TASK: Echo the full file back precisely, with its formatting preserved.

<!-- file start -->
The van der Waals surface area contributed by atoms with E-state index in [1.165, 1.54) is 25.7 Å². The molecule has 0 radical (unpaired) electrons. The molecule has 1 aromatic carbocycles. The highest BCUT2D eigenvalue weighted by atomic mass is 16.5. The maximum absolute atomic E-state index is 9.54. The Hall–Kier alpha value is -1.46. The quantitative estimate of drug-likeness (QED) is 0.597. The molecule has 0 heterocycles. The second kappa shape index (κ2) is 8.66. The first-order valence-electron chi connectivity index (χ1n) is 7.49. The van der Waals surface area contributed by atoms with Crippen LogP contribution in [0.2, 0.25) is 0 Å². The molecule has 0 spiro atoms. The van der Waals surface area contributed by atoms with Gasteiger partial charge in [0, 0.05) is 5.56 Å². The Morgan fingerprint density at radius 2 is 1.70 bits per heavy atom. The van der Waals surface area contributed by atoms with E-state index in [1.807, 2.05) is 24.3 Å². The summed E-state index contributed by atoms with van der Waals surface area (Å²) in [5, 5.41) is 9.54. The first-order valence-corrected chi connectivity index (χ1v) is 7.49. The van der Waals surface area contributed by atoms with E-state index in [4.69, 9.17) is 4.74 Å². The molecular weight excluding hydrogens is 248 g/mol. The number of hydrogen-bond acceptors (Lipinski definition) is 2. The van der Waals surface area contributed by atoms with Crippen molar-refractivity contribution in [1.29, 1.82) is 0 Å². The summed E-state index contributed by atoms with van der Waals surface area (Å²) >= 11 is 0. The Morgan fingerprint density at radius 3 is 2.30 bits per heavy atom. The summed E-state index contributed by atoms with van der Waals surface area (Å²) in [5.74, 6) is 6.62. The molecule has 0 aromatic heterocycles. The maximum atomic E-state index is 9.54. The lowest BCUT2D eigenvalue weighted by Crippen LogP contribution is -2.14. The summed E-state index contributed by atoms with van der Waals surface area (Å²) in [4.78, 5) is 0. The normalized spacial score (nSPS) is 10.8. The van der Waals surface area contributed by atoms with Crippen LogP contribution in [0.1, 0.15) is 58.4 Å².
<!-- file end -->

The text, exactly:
The van der Waals surface area contributed by atoms with E-state index in [1.165, 1.54) is 25.7 Å². The molecule has 0 radical (unpaired) electrons. The molecule has 1 aromatic carbocycles. The highest BCUT2D eigenvalue weighted by atomic mass is 16.5. The maximum absolute atomic E-state index is 9.54. The Hall–Kier alpha value is -1.46. The quantitative estimate of drug-likeness (QED) is 0.597. The molecule has 0 heterocycles. The second kappa shape index (κ2) is 8.66. The first-order valence-electron chi connectivity index (χ1n) is 7.49. The van der Waals surface area contributed by atoms with Crippen LogP contribution in [0.2, 0.25) is 0 Å². The molecule has 0 spiro atoms. The van der Waals surface area contributed by atoms with Gasteiger partial charge in [0, 0.05) is 5.56 Å². The Morgan fingerprint density at radius 2 is 1.70 bits per heavy atom. The van der Waals surface area contributed by atoms with E-state index in [1.807, 2.05) is 24.3 Å². The summed E-state index contributed by atoms with van der Waals surface area (Å²) in [5, 5.41) is 9.54. The first-order valence-corrected chi connectivity index (χ1v) is 7.49. The van der Waals surface area contributed by atoms with E-state index in [4.69, 9.17) is 4.74 Å². The molecular weight excluding hydrogens is 248 g/mol. The number of hydrogen-bond acceptors (Lipinski definition) is 2. The van der Waals surface area contributed by atoms with Crippen molar-refractivity contribution in [1.29, 1.82) is 0 Å². The summed E-state index contributed by atoms with van der Waals surface area (Å²) >= 11 is 0. The Morgan fingerprint density at radius 3 is 2.30 bits per heavy atom. The summed E-state index contributed by atoms with van der Waals surface area (Å²) in [5.74, 6) is 6.62. The molecule has 0 aromatic heterocycles. The maximum atomic E-state index is 9.54. The lowest BCUT2D eigenvalue weighted by Crippen LogP contribution is -2.14. The summed E-state index contributed by atoms with van der Waals surface area (Å²) in [4.78, 5) is 0. The normalized spacial score (nSPS) is 10.8. The van der Waals surface area contributed by atoms with Crippen LogP contribution in [0.1, 0.15) is 58.4 Å².